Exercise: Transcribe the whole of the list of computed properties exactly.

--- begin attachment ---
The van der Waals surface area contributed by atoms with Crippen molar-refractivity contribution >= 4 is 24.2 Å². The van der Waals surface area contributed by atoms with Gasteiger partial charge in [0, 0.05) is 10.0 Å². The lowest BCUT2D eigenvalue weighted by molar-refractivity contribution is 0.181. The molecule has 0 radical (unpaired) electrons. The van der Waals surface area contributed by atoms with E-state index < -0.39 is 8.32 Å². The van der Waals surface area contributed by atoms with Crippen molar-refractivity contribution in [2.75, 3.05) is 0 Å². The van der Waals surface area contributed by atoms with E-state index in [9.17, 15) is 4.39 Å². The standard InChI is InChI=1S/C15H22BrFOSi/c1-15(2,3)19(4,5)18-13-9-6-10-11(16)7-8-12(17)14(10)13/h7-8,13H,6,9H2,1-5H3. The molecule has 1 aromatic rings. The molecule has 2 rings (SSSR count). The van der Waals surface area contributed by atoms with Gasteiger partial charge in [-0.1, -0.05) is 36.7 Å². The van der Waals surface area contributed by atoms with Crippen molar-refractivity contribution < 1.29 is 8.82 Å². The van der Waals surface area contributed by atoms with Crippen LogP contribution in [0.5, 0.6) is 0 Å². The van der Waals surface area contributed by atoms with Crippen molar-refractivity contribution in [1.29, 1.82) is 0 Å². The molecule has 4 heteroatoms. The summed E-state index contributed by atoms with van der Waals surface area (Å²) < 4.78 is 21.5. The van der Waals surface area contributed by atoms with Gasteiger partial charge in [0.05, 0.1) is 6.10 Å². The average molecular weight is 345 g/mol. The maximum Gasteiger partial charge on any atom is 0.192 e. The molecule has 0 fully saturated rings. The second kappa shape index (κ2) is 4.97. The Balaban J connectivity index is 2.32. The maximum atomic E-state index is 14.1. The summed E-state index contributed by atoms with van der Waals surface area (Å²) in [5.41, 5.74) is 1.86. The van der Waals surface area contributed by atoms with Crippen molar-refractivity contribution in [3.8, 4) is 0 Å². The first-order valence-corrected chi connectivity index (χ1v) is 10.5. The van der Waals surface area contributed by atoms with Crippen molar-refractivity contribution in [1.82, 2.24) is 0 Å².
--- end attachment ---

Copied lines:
The van der Waals surface area contributed by atoms with Crippen molar-refractivity contribution >= 4 is 24.2 Å². The van der Waals surface area contributed by atoms with Gasteiger partial charge in [0, 0.05) is 10.0 Å². The lowest BCUT2D eigenvalue weighted by molar-refractivity contribution is 0.181. The molecule has 0 radical (unpaired) electrons. The van der Waals surface area contributed by atoms with E-state index < -0.39 is 8.32 Å². The van der Waals surface area contributed by atoms with Crippen molar-refractivity contribution in [2.75, 3.05) is 0 Å². The van der Waals surface area contributed by atoms with E-state index in [9.17, 15) is 4.39 Å². The standard InChI is InChI=1S/C15H22BrFOSi/c1-15(2,3)19(4,5)18-13-9-6-10-11(16)7-8-12(17)14(10)13/h7-8,13H,6,9H2,1-5H3. The molecule has 1 aromatic rings. The molecule has 2 rings (SSSR count). The van der Waals surface area contributed by atoms with Gasteiger partial charge in [-0.1, -0.05) is 36.7 Å². The van der Waals surface area contributed by atoms with Crippen molar-refractivity contribution < 1.29 is 8.82 Å². The van der Waals surface area contributed by atoms with Crippen LogP contribution in [0.5, 0.6) is 0 Å². The van der Waals surface area contributed by atoms with Crippen molar-refractivity contribution in [1.29, 1.82) is 0 Å². The molecule has 4 heteroatoms. The summed E-state index contributed by atoms with van der Waals surface area (Å²) < 4.78 is 21.5. The van der Waals surface area contributed by atoms with Gasteiger partial charge in [0.05, 0.1) is 6.10 Å². The average molecular weight is 345 g/mol. The maximum Gasteiger partial charge on any atom is 0.192 e. The molecule has 0 fully saturated rings. The second kappa shape index (κ2) is 4.97. The Balaban J connectivity index is 2.32. The maximum atomic E-state index is 14.1. The summed E-state index contributed by atoms with van der Waals surface area (Å²) in [5.41, 5.74) is 1.86. The van der Waals surface area contributed by atoms with Crippen molar-refractivity contribution in [3.8, 4) is 0 Å². The first-order valence-corrected chi connectivity index (χ1v) is 10.5. The van der Waals surface area contributed by atoms with Crippen molar-refractivity contribution in [1.82, 2.24) is 0 Å².